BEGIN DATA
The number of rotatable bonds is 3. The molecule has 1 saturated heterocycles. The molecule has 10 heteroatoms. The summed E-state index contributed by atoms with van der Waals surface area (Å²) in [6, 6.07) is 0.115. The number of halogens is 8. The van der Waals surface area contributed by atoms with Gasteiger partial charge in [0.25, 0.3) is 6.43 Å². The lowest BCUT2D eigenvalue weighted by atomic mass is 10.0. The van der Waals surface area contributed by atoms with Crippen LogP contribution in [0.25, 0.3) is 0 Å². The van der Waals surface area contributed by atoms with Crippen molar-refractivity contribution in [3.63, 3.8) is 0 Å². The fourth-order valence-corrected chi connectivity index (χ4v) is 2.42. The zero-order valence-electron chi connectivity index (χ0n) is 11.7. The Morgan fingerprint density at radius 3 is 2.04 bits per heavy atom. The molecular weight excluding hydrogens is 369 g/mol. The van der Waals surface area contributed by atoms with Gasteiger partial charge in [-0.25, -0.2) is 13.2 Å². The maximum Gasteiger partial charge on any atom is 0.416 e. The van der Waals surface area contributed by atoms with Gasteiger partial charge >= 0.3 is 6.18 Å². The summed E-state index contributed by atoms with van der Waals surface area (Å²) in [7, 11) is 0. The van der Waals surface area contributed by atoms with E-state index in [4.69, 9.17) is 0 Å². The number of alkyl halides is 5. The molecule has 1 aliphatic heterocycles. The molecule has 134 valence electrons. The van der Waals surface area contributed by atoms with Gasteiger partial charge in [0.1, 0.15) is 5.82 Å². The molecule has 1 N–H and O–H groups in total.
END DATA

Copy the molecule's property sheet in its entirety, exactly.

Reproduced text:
The number of rotatable bonds is 3. The molecule has 1 saturated heterocycles. The molecule has 10 heteroatoms. The summed E-state index contributed by atoms with van der Waals surface area (Å²) in [6, 6.07) is 0.115. The number of halogens is 8. The van der Waals surface area contributed by atoms with Gasteiger partial charge in [0.25, 0.3) is 6.43 Å². The lowest BCUT2D eigenvalue weighted by atomic mass is 10.0. The van der Waals surface area contributed by atoms with Crippen LogP contribution in [0.25, 0.3) is 0 Å². The van der Waals surface area contributed by atoms with Crippen molar-refractivity contribution in [3.63, 3.8) is 0 Å². The fourth-order valence-corrected chi connectivity index (χ4v) is 2.42. The zero-order valence-electron chi connectivity index (χ0n) is 11.7. The Morgan fingerprint density at radius 3 is 2.04 bits per heavy atom. The molecular weight excluding hydrogens is 369 g/mol. The van der Waals surface area contributed by atoms with Gasteiger partial charge in [-0.25, -0.2) is 13.2 Å². The maximum Gasteiger partial charge on any atom is 0.416 e. The van der Waals surface area contributed by atoms with Gasteiger partial charge >= 0.3 is 6.18 Å². The summed E-state index contributed by atoms with van der Waals surface area (Å²) in [7, 11) is 0. The van der Waals surface area contributed by atoms with E-state index in [4.69, 9.17) is 0 Å². The number of alkyl halides is 5. The molecule has 1 aliphatic heterocycles. The molecule has 134 valence electrons. The van der Waals surface area contributed by atoms with Gasteiger partial charge in [0.1, 0.15) is 5.82 Å². The molecule has 1 N–H and O–H groups in total.